The federal Liberal Government said Tuesday it is restoring protections for the fishing industry that were taken away by the former Conservative government in 2012.
And, in making the announcement, Fisheries and Oceans Minister Dominic LeBlanc said there is more good news for the country’s fishing industry.
The minister announced $284.2 million to support the restoration of protections to fish and fish habitats and to incorporate new modern safeguards in the industry.
“To preserve, protect and help restore our environment we need a Fisheries Act that Canadians can trust,” LeBlanc stated at a news conference in Vancouver.
“I am pleased we are introducing amendments to the Fisheries Act that will restore the protections for fish and fish habitat that were lost under the previous government. We are responding to calls from Canadians who told us clearly that the health of our fish and ecosystems is important to them, and that they want us to protect and rebuild fish habitat.
“By restoring lost protections and incorporating modern safeguards, we are creating a Fisheries Act for the future to preserve our precious resources for generations to come.”
Keith Sullivan, president of the Fish, Food and Allied Workers (FFAW-Unifor) union, was quick to claim victory, saying the changes come after years of advocating changes to legislation.
“We have worked closely with our fellow harvester organizations in Atlantic Canada to present a clear argument for greater and better enforced protections for independent fish harvesters,” Sullivan said. “(Tuesday’s) announcement is proof that our efforts are worthwhile.“
The Federation of Independent Sea Harvesters of Newfoundland and Labrador (FISH-NL), however, says LeBlanc failed to include the principles of adjacency and historical attachment in the amendments to ensure inshore harvesters have priority access to fish off their shores.
FISH-NL president Ryan Cleary called it “a grave injustice.”
“It’s one thing for (Prime Minister Justin Trudeau’s) government to move to protect the independent commercial fishery, but that’s useless unless harvesters have fish to catch,” Cleary said.
“Harvesters living adjacent to the resource and with a historical attachment must be given priority access to the resource, and the changes to the Fisheries Act do not reflect that.”
According to a news release, the proposed amendments LeBlanc announced are expected to: restore lost protections by returning to comprehensive protection against harming all fish and fish habitat; strengthen the role of Indigenous peoples in project reviews, monitoring and policy development; recognize that decisions can be guided by principles of sustainability, precaution and ecosystem management; promote restoration of degraded habitat and rebuilding of depleted fish stocks; allow for the better management of large and small projects impacting fish and fish habitat through a new permitting framework and codes of practice; create full transparency for projects with a public registry; create new fisheries management tools to enhance the protection of fish and ecosystems; strengthen the long-term protection of marine refuges for biodiversity; help ensure the economic benefits of fishing remain with the licence holders and their community by providing clear ability to enshrine current inshore fisheries policies into regulations; and clarify and modernize enforcement powers to address emerging fisheries issues and to align with current provisions in other legislation.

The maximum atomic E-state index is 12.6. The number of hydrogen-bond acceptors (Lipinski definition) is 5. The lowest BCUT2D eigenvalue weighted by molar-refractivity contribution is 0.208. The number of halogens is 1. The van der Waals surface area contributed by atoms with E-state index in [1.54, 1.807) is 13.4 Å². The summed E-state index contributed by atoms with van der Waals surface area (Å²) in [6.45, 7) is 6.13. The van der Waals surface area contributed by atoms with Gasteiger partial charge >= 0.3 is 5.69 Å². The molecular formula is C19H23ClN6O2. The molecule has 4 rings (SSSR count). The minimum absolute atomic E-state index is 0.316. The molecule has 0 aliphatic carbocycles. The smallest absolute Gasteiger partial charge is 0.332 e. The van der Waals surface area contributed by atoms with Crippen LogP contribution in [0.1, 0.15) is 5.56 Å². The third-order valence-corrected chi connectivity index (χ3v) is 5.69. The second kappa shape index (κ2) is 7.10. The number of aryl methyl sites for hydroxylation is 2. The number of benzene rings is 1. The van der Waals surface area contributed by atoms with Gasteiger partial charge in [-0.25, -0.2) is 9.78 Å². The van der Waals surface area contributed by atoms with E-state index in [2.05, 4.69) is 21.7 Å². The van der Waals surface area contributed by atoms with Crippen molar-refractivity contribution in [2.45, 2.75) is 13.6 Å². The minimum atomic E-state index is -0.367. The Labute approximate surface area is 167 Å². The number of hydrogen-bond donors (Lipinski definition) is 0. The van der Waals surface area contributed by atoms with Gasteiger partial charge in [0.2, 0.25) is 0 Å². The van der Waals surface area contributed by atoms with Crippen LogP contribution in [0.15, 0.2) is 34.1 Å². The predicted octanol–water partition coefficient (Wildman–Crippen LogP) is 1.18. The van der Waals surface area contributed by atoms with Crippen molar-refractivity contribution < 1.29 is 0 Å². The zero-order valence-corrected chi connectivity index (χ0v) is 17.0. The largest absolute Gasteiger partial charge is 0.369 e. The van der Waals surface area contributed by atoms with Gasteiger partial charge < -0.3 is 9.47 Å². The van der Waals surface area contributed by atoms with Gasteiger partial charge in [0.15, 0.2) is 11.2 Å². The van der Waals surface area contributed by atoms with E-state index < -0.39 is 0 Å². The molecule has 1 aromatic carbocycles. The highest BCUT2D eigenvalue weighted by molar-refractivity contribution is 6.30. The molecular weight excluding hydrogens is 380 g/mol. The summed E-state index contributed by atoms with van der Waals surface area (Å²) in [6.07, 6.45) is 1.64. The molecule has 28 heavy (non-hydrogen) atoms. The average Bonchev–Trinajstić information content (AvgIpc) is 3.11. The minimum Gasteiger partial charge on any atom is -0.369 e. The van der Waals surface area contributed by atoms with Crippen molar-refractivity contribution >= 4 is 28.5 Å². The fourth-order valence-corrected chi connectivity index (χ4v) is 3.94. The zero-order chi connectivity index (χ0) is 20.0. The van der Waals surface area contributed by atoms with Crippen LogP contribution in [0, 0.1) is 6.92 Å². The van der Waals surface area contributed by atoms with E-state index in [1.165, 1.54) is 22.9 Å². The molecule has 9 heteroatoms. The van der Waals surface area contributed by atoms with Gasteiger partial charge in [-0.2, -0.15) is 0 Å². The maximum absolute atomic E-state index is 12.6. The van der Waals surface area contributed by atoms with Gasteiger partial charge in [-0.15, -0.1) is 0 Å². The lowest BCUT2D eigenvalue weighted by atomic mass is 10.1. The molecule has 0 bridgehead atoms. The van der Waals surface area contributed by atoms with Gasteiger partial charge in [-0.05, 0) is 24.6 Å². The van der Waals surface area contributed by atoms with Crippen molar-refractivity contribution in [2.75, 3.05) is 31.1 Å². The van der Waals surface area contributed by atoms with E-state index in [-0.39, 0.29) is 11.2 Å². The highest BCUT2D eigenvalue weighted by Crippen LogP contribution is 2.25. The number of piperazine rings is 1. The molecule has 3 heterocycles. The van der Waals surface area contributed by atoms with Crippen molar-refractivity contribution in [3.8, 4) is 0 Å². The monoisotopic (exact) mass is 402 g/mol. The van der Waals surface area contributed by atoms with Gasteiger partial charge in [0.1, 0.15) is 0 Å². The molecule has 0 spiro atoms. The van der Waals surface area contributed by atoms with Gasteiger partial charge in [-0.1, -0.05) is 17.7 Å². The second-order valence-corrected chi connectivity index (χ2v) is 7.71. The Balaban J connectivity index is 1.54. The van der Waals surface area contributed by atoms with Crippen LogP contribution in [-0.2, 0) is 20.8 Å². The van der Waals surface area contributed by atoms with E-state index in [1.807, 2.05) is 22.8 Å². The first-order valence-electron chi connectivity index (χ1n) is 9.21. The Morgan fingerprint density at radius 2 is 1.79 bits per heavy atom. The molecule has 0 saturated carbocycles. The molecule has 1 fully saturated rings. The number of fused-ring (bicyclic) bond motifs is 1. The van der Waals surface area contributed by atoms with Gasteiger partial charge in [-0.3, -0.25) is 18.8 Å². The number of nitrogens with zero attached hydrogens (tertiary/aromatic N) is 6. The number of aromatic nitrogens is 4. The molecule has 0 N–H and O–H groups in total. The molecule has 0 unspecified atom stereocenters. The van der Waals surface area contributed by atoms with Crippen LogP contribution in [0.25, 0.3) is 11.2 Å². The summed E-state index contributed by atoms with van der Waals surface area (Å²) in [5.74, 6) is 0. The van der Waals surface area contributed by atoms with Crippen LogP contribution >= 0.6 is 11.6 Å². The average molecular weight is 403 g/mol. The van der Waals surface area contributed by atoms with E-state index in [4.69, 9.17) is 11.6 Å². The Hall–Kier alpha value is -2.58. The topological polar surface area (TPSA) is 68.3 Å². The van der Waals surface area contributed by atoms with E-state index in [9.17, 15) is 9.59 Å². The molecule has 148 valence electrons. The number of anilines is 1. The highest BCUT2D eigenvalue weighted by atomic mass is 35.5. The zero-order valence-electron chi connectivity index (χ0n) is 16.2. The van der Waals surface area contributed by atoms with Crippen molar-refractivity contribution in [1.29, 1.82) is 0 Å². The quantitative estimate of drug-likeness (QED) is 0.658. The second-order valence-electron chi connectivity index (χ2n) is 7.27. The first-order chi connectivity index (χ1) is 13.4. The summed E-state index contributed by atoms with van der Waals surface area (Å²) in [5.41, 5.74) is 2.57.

Sullivan said the amendments will provide legal protection to the owner-operator and fleet separation policies which protect the independence of the inshore fishery and the coastal communities that rely on it.
“The capacity of the minister to make fishery decisions to protect the economic independence and sustainability of inshore harvesters and coastal communities has been repeatedly challenged by the corporate interests in the fishery,” Sullivan said. “The proposed amendments to the Fisheries Act remove any ambiguity, clearly stating that the minister may make decisions to protect independent inshore licence holders and the communities that rely upon them.”
Cleary said FISH-NL wrote to Trudeau’s office last October requesting that all current quota allocations and management practices be reviewed to ensure that Newfoundland and Labrador inshore harvesters benefit from the adjacency principle adopted by the Liberal Party of Canada in 2016.
Similar to the principles of the Atlantic Accord with the offshore oil and gas industry, FISH-NL has taken the stand that Newfoundland and Labrador must be the “principle beneficiary” of all fish resources adjacent to the province’s shores, Cleary stated.